Sirius Star hijack prompts support for Indian callNovember 18th, 2008 - 4:39 pm ICT by IANS
London, Nov 18 (IANS) The sensational hijack of the Sirius Star, the giant tanker carrying a quarter of Saudi Arabia’s daily oil output, has prompted shippers to back India’s call for a multinational peacekeeping force under UN command to patrol the Gulf of Aden.India’s call, made by senior officials and diplomats at the London-based UN International Maritime Organization (IMO) last week, has been supported by Bimco, the world’s largest private shipping organisation, with 2,720 members.
Bimco has called on foreign governments to send more warships in the short term to work under a UN mandate to police the Somali coast. In the longer term, it would like a permanent UN coastguard force.
The 950-km stretch, straddled by Yemen in the north and Somalia in the south, is part of the vital Suez shipping route and patrolled by a multinational anti-terror naval task force comprising warships from the US, Britain, Germany and other countries.
However, India chose to stay out of the force because it is not under UN control. Its call for UN leadership and coordination at the IMO Nov 13 received the backing of a large number of countries.
A number of large and powerful international organisations have told the IMO that increasing acts of piracy off the Somali coast are rendering redundant the standard advice given to shippers - to avoid the area, keep alert and maintain speed.
These bodies include BIMCO, Intercargo, International Chamber of Shipping/ International Shipping Federation, INTERTANKO and the International Transport Workers’ Federation.
These organisations have warned that the price of inaction could be high - and literally so.
According to Bimco, some major shipping companies are already refusing to transit the Gulf of Aden while many others are considering redirecting their ships via the Cape of Good Hope, “with severe consequences for international trade, including increased prices for delivered goods.”
Switching to Cape Cod would add three weeks to the average journey and could prove to be prohibitively expensive for Indian ships, at least one of which travels through the Gulf of Aden every day, carrying oil and other commodities.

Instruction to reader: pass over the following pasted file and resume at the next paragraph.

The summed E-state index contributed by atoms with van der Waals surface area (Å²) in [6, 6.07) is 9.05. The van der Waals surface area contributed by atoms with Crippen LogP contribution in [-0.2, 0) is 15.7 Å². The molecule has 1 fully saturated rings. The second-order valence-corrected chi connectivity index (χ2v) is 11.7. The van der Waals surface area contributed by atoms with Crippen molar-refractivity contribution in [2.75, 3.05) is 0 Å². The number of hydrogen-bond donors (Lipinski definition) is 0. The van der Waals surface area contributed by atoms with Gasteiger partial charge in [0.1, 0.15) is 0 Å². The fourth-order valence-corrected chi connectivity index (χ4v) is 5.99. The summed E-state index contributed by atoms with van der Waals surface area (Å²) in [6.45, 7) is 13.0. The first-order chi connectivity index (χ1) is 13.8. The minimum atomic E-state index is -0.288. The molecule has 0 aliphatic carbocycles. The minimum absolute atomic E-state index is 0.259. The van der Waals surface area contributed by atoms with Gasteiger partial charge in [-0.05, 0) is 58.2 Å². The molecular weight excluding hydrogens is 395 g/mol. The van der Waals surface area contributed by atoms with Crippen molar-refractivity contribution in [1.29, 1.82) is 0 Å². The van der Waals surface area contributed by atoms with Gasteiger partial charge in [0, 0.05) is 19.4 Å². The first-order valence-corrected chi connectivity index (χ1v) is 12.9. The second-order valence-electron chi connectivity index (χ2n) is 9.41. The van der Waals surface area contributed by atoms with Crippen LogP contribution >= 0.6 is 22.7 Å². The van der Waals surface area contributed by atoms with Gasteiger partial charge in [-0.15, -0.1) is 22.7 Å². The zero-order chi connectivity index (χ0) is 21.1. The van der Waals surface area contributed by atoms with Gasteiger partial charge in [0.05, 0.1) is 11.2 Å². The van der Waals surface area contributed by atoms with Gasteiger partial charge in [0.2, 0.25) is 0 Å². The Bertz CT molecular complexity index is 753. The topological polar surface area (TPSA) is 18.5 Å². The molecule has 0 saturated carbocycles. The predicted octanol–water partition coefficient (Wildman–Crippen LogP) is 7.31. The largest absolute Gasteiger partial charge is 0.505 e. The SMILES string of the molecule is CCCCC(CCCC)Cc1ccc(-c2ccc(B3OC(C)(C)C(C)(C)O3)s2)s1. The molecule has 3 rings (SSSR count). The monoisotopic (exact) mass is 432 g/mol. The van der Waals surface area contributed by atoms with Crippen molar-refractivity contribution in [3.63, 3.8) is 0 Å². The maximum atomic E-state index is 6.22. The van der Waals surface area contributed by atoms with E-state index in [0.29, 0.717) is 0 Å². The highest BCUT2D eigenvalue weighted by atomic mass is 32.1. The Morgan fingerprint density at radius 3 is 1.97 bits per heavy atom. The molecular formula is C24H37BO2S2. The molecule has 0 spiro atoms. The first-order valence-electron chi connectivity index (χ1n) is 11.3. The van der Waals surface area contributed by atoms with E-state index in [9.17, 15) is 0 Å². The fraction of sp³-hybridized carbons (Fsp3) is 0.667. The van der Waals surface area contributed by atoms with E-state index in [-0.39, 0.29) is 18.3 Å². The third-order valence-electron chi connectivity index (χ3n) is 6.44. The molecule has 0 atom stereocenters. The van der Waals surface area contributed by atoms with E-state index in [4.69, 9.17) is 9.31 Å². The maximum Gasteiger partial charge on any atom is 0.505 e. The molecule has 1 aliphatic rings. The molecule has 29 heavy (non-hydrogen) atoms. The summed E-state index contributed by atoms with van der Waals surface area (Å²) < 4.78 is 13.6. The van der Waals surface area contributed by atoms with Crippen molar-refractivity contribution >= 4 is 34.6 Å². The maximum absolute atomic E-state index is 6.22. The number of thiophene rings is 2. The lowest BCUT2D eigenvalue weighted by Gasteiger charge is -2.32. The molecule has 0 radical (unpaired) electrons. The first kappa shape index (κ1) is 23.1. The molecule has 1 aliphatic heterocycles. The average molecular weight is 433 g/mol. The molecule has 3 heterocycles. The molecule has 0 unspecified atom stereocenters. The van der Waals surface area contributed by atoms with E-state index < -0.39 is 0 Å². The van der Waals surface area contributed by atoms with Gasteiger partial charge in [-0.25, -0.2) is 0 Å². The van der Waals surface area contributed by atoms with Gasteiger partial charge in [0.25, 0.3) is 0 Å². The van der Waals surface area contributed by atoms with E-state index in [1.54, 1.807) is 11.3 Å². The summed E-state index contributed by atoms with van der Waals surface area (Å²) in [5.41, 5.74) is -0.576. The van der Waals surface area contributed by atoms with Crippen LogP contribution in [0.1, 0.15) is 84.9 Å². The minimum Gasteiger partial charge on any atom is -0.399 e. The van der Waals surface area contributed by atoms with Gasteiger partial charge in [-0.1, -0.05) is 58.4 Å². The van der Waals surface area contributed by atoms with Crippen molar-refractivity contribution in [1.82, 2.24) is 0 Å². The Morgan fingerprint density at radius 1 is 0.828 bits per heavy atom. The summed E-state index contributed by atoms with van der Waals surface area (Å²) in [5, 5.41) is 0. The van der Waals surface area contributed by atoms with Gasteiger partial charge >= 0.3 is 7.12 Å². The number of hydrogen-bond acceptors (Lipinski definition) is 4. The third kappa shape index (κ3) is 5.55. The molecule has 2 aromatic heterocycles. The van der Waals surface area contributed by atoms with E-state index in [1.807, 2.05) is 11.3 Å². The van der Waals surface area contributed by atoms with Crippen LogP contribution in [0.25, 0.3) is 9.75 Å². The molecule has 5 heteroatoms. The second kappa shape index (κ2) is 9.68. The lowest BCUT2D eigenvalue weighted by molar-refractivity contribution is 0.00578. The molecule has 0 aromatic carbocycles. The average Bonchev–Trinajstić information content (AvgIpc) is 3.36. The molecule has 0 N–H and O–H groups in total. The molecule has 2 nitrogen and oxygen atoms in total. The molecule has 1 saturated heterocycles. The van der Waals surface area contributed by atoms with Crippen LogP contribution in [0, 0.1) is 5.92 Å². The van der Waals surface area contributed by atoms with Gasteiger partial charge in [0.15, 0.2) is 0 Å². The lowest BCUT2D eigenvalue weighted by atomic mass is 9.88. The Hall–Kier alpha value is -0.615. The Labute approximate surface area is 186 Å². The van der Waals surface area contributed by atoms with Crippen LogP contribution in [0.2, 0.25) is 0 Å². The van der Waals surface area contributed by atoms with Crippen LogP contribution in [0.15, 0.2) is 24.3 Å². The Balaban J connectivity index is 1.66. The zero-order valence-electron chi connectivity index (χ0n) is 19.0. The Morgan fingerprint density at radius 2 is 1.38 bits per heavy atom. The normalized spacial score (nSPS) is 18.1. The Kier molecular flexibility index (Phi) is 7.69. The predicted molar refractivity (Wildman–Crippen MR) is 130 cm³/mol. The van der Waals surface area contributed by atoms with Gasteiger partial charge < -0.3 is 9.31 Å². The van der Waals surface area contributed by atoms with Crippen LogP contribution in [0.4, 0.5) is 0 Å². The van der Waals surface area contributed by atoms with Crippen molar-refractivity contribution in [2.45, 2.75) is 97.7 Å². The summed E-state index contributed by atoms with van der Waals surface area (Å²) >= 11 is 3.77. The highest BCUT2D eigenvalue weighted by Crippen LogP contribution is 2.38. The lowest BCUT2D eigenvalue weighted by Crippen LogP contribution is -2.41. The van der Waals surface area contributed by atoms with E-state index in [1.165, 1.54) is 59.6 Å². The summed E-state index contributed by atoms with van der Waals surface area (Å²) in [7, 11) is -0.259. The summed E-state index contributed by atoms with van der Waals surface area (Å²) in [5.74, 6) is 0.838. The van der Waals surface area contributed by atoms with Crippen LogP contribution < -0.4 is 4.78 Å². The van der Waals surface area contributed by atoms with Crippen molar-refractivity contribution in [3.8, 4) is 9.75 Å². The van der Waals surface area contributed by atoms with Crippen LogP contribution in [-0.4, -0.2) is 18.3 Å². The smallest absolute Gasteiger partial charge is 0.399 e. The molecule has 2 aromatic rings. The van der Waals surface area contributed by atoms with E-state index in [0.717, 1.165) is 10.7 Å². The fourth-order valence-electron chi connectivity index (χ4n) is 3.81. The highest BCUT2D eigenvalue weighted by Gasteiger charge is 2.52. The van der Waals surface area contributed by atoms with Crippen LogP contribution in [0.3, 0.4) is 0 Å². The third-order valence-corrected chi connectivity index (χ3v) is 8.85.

Saturday’s hijack of the Sirius Star with its cargo of two million barrels of oil - a quarter of Saudi Arabia’s daily output and worth more than $100 mn - prompted a rise in global crude oil prices.
But although the hijack has been described as “unprecedented,” it is by no means unique and follows armed action by an Indian warship last week to foil two hijacking attempts.
While the Indian action involving helicopter gunships Nov 11 foiled separate attempts to hijack a Saudi Arabian and an Indian ship, at least 12 vessels remain captive and under negotiation with around 250 crew being held hostage, according to reports in London.
This month alone, pirates have seized a Japanese cargo ship off Somalia, a Chinese fishing boat off Kenya and a Turkish ship transporting chemicals off Yemen.
Alarmingly, currently captive ships include the Ukrainian freighter MV Faina, which was seized in September with a cargo of 33 battle tanks, ammunition and small arms.
Commander Jane Campbell, a spokeswoman for the US Fifth Fleet based in Dubai, said Tuesday that the US’s recommendation was for ships to take their own “proactive self-protection measures,” including having armed guards on board.
“Even with our naval presence in the region we won’t be able to be everywhere and have strongly encouraged proactive self-protection measures by shipping companies,” she told BBC radio.